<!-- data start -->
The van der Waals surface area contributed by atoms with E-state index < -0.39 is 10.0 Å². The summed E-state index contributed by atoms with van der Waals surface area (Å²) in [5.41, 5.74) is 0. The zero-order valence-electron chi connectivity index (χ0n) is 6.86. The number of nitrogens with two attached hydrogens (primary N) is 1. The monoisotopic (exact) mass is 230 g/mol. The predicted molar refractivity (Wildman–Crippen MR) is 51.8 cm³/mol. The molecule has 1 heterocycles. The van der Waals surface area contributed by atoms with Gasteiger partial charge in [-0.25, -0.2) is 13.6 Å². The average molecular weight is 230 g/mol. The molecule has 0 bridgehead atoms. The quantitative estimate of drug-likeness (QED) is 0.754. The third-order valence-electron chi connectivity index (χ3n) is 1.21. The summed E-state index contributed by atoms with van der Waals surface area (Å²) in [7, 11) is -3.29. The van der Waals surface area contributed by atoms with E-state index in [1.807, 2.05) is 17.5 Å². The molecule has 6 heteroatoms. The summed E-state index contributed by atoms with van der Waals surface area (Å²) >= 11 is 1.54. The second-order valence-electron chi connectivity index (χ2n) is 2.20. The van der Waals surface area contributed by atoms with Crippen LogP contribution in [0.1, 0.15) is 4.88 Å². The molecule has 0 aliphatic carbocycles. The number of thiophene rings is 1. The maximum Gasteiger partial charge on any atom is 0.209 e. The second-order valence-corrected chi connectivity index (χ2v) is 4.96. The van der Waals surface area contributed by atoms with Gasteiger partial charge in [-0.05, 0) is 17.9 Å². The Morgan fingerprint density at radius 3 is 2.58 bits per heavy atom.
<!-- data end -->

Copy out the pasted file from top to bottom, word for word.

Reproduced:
The van der Waals surface area contributed by atoms with E-state index < -0.39 is 10.0 Å². The summed E-state index contributed by atoms with van der Waals surface area (Å²) in [5.41, 5.74) is 0. The zero-order valence-electron chi connectivity index (χ0n) is 6.86. The number of nitrogens with two attached hydrogens (primary N) is 1. The monoisotopic (exact) mass is 230 g/mol. The predicted molar refractivity (Wildman–Crippen MR) is 51.8 cm³/mol. The molecule has 1 heterocycles. The van der Waals surface area contributed by atoms with Gasteiger partial charge in [-0.25, -0.2) is 13.6 Å². The average molecular weight is 230 g/mol. The molecule has 0 bridgehead atoms. The quantitative estimate of drug-likeness (QED) is 0.754. The third-order valence-electron chi connectivity index (χ3n) is 1.21. The summed E-state index contributed by atoms with van der Waals surface area (Å²) in [7, 11) is -3.29. The van der Waals surface area contributed by atoms with E-state index in [1.807, 2.05) is 17.5 Å². The molecule has 6 heteroatoms. The summed E-state index contributed by atoms with van der Waals surface area (Å²) >= 11 is 1.54. The second-order valence-electron chi connectivity index (χ2n) is 2.20. The van der Waals surface area contributed by atoms with Crippen LogP contribution in [0.1, 0.15) is 4.88 Å². The molecule has 0 aliphatic carbocycles. The number of thiophene rings is 1. The maximum Gasteiger partial charge on any atom is 0.209 e. The second-order valence-corrected chi connectivity index (χ2v) is 4.96. The van der Waals surface area contributed by atoms with Gasteiger partial charge in [-0.05, 0) is 17.9 Å². The Morgan fingerprint density at radius 3 is 2.58 bits per heavy atom.